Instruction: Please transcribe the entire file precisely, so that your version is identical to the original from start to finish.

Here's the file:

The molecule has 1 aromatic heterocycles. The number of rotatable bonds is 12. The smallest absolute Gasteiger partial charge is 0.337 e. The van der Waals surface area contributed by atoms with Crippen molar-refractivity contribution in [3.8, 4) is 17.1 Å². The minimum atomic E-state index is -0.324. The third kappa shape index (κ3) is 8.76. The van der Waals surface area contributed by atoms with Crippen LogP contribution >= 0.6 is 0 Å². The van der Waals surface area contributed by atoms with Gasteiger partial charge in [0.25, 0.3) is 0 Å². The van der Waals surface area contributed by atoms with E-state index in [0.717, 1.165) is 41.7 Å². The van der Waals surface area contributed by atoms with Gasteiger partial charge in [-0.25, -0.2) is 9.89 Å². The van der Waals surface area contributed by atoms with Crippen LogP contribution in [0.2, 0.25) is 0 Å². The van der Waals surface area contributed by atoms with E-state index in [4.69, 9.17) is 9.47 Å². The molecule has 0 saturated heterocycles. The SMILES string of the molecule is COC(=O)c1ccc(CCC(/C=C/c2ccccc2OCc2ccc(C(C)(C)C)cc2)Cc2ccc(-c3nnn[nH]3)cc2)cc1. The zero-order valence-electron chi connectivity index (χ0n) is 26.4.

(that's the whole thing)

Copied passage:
The molecule has 1 aromatic heterocycles. The number of rotatable bonds is 12. The smallest absolute Gasteiger partial charge is 0.337 e. The van der Waals surface area contributed by atoms with Crippen molar-refractivity contribution in [3.8, 4) is 17.1 Å². The minimum atomic E-state index is -0.324. The third kappa shape index (κ3) is 8.76. The van der Waals surface area contributed by atoms with Crippen LogP contribution >= 0.6 is 0 Å². The van der Waals surface area contributed by atoms with Gasteiger partial charge in [0.25, 0.3) is 0 Å². The van der Waals surface area contributed by atoms with E-state index in [0.717, 1.165) is 41.7 Å². The van der Waals surface area contributed by atoms with Gasteiger partial charge in [-0.25, -0.2) is 9.89 Å². The van der Waals surface area contributed by atoms with Crippen LogP contribution in [0.2, 0.25) is 0 Å². The van der Waals surface area contributed by atoms with E-state index in [4.69, 9.17) is 9.47 Å². The molecule has 0 saturated heterocycles. The SMILES string of the molecule is COC(=O)c1ccc(CCC(/C=C/c2ccccc2OCc2ccc(C(C)(C)C)cc2)Cc2ccc(-c3nnn[nH]3)cc2)cc1. The zero-order valence-electron chi connectivity index (χ0n) is 26.4.